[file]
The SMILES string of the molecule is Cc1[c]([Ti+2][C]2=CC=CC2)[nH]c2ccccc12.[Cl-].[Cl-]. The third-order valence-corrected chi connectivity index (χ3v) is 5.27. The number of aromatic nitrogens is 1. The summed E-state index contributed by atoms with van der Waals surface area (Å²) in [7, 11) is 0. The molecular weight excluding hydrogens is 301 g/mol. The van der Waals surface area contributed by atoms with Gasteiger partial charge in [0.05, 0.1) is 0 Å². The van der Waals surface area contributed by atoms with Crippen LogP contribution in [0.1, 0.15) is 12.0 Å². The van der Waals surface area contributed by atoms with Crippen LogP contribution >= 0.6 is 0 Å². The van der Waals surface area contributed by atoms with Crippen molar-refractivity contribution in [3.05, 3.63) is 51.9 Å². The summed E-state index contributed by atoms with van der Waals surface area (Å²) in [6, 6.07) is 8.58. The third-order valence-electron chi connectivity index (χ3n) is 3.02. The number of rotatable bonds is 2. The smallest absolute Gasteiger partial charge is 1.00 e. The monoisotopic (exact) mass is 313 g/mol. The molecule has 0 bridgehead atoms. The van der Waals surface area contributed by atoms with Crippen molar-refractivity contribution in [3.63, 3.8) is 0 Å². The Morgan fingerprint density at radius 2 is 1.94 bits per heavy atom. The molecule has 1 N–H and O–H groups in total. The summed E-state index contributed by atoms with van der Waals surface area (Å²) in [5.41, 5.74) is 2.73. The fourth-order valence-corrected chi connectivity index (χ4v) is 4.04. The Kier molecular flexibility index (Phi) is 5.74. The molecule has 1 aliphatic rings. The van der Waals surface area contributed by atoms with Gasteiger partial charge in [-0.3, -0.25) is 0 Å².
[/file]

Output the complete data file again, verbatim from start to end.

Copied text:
The SMILES string of the molecule is Cc1[c]([Ti+2][C]2=CC=CC2)[nH]c2ccccc12.[Cl-].[Cl-]. The third-order valence-corrected chi connectivity index (χ3v) is 5.27. The number of aromatic nitrogens is 1. The summed E-state index contributed by atoms with van der Waals surface area (Å²) in [7, 11) is 0. The molecular weight excluding hydrogens is 301 g/mol. The van der Waals surface area contributed by atoms with Gasteiger partial charge in [0.05, 0.1) is 0 Å². The van der Waals surface area contributed by atoms with Crippen LogP contribution in [0.1, 0.15) is 12.0 Å². The van der Waals surface area contributed by atoms with Crippen LogP contribution >= 0.6 is 0 Å². The van der Waals surface area contributed by atoms with Crippen molar-refractivity contribution in [3.05, 3.63) is 51.9 Å². The summed E-state index contributed by atoms with van der Waals surface area (Å²) in [6, 6.07) is 8.58. The third-order valence-electron chi connectivity index (χ3n) is 3.02. The number of rotatable bonds is 2. The smallest absolute Gasteiger partial charge is 1.00 e. The monoisotopic (exact) mass is 313 g/mol. The molecule has 0 bridgehead atoms. The van der Waals surface area contributed by atoms with Crippen molar-refractivity contribution in [3.63, 3.8) is 0 Å². The Morgan fingerprint density at radius 2 is 1.94 bits per heavy atom. The molecule has 1 N–H and O–H groups in total. The summed E-state index contributed by atoms with van der Waals surface area (Å²) in [5.41, 5.74) is 2.73. The fourth-order valence-corrected chi connectivity index (χ4v) is 4.04. The Kier molecular flexibility index (Phi) is 5.74. The molecule has 1 aliphatic rings. The van der Waals surface area contributed by atoms with Gasteiger partial charge in [-0.3, -0.25) is 0 Å².